1. Caramel coloring: Primarily used by English brewers, though it’s possible that some “dark” versions of mainstream beers include some kind of caramel coloring —though you don’t see those beers anymore. Michelob Dark, made by AB, got its color from black malt, not food coloring or caramel coloring. I can’t verify her claim that Newcastle’s caramel coloring is highly toxic. She would need to say exactly what they use to substantiate that claim.

  2. Isinglass and gelatin have been used for well over 100 years in beer (and in wine) as clarifying agents. These compounds attract solid material in the beer, which then clump together and sink to the bottom of the tank, leaving the remaining beer crystal clear.

Carageenen, made from natural seaweed, performs a similar function to the Isinglass and Gelatin: It’s added in the brewhouse to help get solid proteins to settle out of the wort. Again, it does not remain in the wort, or in the beer.

The key point, however, is that this material stays behind in the tank. It’s not in the final beer product. English brewers commonly use these clarifying agents. Most American brewers use synthetic versions that do the same thing. In both cases, the clarifiants are not present in the final product.

Suddenly these things being “added” to your beer don’t seem as scary.

The article goes on with responses from famous homebrewers, brewers, and brewing instructors from all over America. I cannot post them all but the responses have two major points.

All beer ingredients are known to the TTB. Everything added to your beer has been cleared as safe by a regulating agency. From the tiniest of pico-breweries to the brewing juggernaut that is AB InBev brewers must report every ingredient used in the process of brewing.

The second point is best understood via a quote from Michael Copado. He is an award-winning homebrewer and student of brewing history. He writes:

Sugar is fundamental to the process of making beer: The beer’s yeast feeds on the sugar and converts it to alcohol. Put another way, it’s incorrect that beer contains “corn syrup.” Thanks to hungry yeast, that syrup and other sugars are gone by the time you enjoy your beer.

That’s an odd concept to grasp: When we drink an alcoholic beverage, we’re not necessarily drinking the ingredients used to brew the beer. Rather, the finished product contains sugars converted into alcohol by the yeast.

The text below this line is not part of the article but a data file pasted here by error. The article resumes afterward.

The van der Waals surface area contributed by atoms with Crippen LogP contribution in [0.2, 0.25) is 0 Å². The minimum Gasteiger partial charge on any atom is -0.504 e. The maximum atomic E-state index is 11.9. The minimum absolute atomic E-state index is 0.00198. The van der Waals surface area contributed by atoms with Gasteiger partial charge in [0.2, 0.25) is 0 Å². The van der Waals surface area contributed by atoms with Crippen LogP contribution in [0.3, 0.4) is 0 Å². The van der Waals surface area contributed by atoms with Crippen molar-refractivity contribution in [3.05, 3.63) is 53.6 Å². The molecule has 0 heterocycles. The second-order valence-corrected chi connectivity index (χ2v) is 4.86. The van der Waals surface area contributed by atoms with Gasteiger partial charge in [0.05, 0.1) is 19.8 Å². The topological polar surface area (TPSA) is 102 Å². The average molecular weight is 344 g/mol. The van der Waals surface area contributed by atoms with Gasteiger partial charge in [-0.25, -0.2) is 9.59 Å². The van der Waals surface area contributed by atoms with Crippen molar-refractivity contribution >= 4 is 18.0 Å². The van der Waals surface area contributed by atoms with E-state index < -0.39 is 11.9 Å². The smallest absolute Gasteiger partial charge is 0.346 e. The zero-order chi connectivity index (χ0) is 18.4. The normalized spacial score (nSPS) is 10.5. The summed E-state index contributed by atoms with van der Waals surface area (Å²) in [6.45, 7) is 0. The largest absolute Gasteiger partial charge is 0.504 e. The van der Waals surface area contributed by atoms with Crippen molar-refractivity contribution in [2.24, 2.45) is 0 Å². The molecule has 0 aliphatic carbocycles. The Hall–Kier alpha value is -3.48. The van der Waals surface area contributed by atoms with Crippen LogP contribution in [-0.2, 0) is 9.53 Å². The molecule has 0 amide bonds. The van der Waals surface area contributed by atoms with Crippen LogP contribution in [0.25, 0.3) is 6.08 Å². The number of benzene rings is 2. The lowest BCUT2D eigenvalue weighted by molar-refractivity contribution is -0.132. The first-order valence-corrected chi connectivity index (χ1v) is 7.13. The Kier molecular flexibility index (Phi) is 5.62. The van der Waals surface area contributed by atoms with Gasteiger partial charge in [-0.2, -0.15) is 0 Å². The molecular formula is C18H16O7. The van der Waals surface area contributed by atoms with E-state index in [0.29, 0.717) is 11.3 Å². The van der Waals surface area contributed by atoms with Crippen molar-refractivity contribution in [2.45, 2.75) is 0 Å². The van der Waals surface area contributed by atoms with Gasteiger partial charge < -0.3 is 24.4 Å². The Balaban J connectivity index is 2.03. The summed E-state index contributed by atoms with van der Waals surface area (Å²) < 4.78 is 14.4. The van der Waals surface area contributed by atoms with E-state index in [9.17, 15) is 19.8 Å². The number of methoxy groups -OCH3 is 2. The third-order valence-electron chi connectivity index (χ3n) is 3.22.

Even if a brewery was using High Fructose Corn Syrup in their beer that doesn’t mean that when you drink their beer you are drinking High Fructose Corn Syrup. What you are drinking is the alcohol that the yeast converted from the corn syrup. There would be no resulting corn syrup to worry about. This is equivalent to worrying about the chlorine in table salt. Chlorine is highly toxic to most forms of life including humans but when bound to sodium because something totally inert, even healthy to humans.

Ultimately some beers are going to be better for you than others but beer in general and especially craft beer is brewed by craftsmen who value the quality of the product over all else. They are not going to use ingredients that produce a beer that they aren’t going to want a drink. And even if you don’t trust the honesty of the mass market brewers you can sleep comfortably knowing that they are a highly regulated industry.

Alcohol was banned in America for thirteen years. Anyone who claims that once Prohibition was overturned in 1933 that the creation, marketing, distribution, and sales of alcohol was unregulated has a deeply flawed view of history. The various articles we have on the site that illustrate some of the absurdly antiquated statutes that last to this day are evidence of a highly regulated industry.

Being a craft beer enthusiast I’m not about to tell you to run out and buy a mass market beer when there are so many delicious craft beer alternatives but if you enjoyed a Corona or Newcastle and might want one in the future do so knowing that you aren’t threatening your health while you do.